24.05.2019 | ZMT students Hannah von Hammerstein and Theresa-Marie Fett from the international M.Sc. study programme ISATEC (International Studies in Aquatic Tropical Ecology) by ZMT and the University of Bremen have successfully raised funds for their master's theses. They are now financially supported by the Kellner & Stoll Foundation, the Lighthouse Foundation and the German Foundation for Marine Research (Deutsche Stiftung Meeresforschung).

The two biologists are working on an unusual phenomenon that has not yet been covered much in the scientific literature: Young mangrove trees that grow on a coral back reef near Suva, Fiji. They are now investigating this unusual ecological partnership for their master's theses and hope to find new, previously unknown opportunities for afforestation of mangrove forests.

With their work they hope to show that this new form of co-existence of reefs and mangroves not only enriches the habitat as a nursery for ecologically and economically important species, but through rising sedimentation rates also provides protection from local coastal erosion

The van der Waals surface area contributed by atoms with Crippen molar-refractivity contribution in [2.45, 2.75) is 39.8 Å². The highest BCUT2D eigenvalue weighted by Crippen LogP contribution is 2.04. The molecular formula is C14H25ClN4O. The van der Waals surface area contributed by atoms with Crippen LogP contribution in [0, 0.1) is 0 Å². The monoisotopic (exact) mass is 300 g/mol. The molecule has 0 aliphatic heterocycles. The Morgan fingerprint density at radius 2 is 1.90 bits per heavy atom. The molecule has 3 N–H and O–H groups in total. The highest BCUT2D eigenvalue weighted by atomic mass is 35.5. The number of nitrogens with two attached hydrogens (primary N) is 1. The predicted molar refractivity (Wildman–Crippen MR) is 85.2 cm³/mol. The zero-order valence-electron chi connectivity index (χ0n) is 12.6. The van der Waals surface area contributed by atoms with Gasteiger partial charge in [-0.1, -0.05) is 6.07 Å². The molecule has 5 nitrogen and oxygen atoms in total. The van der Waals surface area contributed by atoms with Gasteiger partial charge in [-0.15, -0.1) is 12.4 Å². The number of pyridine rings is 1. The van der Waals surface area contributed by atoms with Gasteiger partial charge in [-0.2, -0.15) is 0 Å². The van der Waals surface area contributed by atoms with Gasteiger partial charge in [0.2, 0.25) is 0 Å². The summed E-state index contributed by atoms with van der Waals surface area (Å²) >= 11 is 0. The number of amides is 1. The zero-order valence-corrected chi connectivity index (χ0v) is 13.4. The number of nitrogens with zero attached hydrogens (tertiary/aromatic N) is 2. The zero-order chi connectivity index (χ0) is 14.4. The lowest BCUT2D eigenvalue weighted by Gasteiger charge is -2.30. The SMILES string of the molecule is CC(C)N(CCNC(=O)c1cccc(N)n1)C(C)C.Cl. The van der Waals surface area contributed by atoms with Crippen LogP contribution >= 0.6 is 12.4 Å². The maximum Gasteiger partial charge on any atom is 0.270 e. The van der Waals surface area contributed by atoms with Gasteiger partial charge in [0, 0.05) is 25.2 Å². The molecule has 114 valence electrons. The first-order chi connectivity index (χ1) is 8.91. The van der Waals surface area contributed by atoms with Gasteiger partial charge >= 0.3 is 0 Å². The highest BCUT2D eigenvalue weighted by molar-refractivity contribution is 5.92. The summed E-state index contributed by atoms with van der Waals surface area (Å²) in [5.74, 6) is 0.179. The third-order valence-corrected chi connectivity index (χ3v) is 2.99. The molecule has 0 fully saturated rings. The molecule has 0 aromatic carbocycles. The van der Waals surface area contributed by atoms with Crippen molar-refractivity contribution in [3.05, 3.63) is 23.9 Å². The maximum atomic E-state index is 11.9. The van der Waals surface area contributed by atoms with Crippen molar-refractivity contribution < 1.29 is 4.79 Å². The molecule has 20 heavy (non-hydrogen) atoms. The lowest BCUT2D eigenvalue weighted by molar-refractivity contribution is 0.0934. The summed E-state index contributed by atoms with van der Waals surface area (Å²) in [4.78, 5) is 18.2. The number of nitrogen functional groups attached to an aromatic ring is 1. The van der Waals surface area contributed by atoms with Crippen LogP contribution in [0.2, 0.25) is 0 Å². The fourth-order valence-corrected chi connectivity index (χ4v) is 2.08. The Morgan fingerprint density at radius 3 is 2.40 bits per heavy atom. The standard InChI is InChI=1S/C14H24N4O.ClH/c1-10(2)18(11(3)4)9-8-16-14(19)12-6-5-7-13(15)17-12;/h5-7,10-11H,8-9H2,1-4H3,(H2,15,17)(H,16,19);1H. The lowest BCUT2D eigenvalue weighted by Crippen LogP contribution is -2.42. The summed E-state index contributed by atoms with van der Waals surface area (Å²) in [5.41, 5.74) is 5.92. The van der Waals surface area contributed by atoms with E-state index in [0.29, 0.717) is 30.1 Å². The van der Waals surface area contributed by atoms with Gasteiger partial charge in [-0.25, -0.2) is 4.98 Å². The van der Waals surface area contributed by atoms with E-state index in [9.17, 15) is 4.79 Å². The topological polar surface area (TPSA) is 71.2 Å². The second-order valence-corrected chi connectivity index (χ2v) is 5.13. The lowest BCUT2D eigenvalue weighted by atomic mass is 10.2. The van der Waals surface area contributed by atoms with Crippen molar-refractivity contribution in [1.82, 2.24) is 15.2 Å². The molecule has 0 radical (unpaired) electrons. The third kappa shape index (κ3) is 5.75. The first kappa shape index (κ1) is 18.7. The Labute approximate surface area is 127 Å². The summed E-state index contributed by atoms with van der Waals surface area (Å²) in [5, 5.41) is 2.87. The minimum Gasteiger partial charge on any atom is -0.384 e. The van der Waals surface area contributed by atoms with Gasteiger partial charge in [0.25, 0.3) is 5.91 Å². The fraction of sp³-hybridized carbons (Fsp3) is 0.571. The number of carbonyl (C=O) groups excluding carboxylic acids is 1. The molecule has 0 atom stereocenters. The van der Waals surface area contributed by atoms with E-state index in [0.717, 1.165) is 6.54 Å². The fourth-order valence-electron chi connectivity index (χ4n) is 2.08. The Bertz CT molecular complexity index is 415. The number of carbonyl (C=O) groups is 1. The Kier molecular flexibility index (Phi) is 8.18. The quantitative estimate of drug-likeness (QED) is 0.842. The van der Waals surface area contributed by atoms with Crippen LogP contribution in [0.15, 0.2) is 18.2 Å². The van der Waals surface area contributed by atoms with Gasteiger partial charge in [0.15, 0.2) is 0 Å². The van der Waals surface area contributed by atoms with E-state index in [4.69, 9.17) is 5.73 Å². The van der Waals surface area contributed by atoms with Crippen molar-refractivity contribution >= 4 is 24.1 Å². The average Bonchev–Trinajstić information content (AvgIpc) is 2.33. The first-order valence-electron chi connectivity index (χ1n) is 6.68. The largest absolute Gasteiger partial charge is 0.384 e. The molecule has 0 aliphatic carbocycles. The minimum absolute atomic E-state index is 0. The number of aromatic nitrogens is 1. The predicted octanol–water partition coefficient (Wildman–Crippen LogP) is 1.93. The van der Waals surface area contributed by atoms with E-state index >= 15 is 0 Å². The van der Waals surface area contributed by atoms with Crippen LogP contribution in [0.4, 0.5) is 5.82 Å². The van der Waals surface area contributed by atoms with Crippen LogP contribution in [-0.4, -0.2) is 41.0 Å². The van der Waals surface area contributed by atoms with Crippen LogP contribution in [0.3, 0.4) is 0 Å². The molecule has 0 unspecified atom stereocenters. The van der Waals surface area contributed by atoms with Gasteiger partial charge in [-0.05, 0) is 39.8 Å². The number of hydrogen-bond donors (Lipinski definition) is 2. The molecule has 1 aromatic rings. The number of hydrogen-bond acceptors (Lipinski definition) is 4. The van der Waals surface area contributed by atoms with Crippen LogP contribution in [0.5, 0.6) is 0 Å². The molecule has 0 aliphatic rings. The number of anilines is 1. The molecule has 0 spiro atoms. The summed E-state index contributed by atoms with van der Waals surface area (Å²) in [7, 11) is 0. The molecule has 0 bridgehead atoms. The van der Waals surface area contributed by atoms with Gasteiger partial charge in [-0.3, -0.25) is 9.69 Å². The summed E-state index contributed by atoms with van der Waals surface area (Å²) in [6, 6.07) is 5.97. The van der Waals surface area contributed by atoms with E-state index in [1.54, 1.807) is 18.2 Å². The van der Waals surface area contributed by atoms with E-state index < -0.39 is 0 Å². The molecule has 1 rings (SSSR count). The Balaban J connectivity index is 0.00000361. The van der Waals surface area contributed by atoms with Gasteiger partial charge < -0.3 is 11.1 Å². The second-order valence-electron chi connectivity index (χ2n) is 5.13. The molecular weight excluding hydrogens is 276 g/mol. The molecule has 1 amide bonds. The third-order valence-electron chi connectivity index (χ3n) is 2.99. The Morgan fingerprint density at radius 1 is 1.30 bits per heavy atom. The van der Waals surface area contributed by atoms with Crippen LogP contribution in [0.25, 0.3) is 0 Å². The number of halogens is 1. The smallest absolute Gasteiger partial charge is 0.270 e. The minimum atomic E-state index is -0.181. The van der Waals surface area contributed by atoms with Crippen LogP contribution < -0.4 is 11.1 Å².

"Mangrove forests are biodiversity hotspots, but they are declining worldwide. Therefore, it is very important to identify more of these valuable areas on a global scale, to complement their understanding of their ecological dynamics and to communicate this knowledge further. We hope to contribute to this with our project," the two dedicated biologists tolde the German Foundation Marine Research (Deutsche Stiftung Meeresforschung).

The young researchers are supervised by Sonia Bejarano (WG Reef Systems) and Véronique Helfer (WG Mangrove Ecology). Collaboration partners include Sebastian Ferse and Martin Zimmer of the ZMT and Stuart Kininmonth of the University of South Pacific in Fiji.

An status report on the research project "Mangroves on back reefs" has been published by the German Foundation for Marine Research (Deutsche Stiftung Meeresforschung).